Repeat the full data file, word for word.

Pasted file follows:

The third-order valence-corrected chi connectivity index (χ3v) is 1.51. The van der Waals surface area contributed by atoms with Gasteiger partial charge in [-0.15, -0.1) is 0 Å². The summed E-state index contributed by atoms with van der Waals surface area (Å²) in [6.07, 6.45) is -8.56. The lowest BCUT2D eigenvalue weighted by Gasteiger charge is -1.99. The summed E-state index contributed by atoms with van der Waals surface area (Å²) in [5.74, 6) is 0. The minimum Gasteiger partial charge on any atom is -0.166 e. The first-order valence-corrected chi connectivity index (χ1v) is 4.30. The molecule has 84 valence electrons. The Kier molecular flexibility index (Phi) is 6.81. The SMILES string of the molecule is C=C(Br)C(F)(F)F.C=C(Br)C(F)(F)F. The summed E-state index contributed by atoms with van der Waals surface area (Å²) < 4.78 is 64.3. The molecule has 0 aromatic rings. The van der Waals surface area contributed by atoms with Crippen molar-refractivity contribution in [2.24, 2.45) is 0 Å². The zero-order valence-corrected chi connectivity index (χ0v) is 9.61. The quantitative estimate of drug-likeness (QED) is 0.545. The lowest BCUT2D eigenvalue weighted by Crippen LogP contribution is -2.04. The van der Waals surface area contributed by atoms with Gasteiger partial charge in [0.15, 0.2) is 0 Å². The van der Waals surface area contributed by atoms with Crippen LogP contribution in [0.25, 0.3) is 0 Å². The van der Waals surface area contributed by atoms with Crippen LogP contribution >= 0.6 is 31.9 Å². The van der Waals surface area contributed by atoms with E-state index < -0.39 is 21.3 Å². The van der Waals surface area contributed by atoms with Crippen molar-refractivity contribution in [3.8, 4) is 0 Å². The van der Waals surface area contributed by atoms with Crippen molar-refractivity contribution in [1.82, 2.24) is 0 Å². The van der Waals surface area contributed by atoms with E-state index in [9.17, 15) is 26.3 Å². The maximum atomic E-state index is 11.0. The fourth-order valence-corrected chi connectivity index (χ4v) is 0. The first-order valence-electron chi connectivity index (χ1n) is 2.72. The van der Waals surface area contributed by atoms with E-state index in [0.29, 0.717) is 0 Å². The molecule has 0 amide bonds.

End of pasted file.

The third-order valence-corrected chi connectivity index (χ3v) is 1.51. The van der Waals surface area contributed by atoms with Gasteiger partial charge in [-0.15, -0.1) is 0 Å². The summed E-state index contributed by atoms with van der Waals surface area (Å²) in [6.07, 6.45) is -8.56. The lowest BCUT2D eigenvalue weighted by Gasteiger charge is -1.99. The summed E-state index contributed by atoms with van der Waals surface area (Å²) in [5.74, 6) is 0. The minimum Gasteiger partial charge on any atom is -0.166 e. The first-order valence-corrected chi connectivity index (χ1v) is 4.30. The molecule has 84 valence electrons. The Kier molecular flexibility index (Phi) is 6.81. The SMILES string of the molecule is C=C(Br)C(F)(F)F.C=C(Br)C(F)(F)F. The summed E-state index contributed by atoms with van der Waals surface area (Å²) < 4.78 is 64.3. The molecule has 0 aromatic rings. The van der Waals surface area contributed by atoms with Crippen molar-refractivity contribution in [2.24, 2.45) is 0 Å². The zero-order valence-corrected chi connectivity index (χ0v) is 9.61. The quantitative estimate of drug-likeness (QED) is 0.545. The lowest BCUT2D eigenvalue weighted by Crippen LogP contribution is -2.04. The van der Waals surface area contributed by atoms with Gasteiger partial charge in [0.15, 0.2) is 0 Å². The van der Waals surface area contributed by atoms with Crippen LogP contribution in [0.25, 0.3) is 0 Å². The van der Waals surface area contributed by atoms with Crippen LogP contribution >= 0.6 is 31.9 Å². The van der Waals surface area contributed by atoms with E-state index < -0.39 is 21.3 Å². The van der Waals surface area contributed by atoms with Crippen molar-refractivity contribution in [3.8, 4) is 0 Å². The van der Waals surface area contributed by atoms with Crippen molar-refractivity contribution in [1.82, 2.24) is 0 Å². The van der Waals surface area contributed by atoms with E-state index in [9.17, 15) is 26.3 Å². The maximum atomic E-state index is 11.0. The fourth-order valence-corrected chi connectivity index (χ4v) is 0. The first-order valence-electron chi connectivity index (χ1n) is 2.72. The van der Waals surface area contributed by atoms with E-state index in [0.29, 0.717) is 0 Å². The molecule has 0 amide bonds.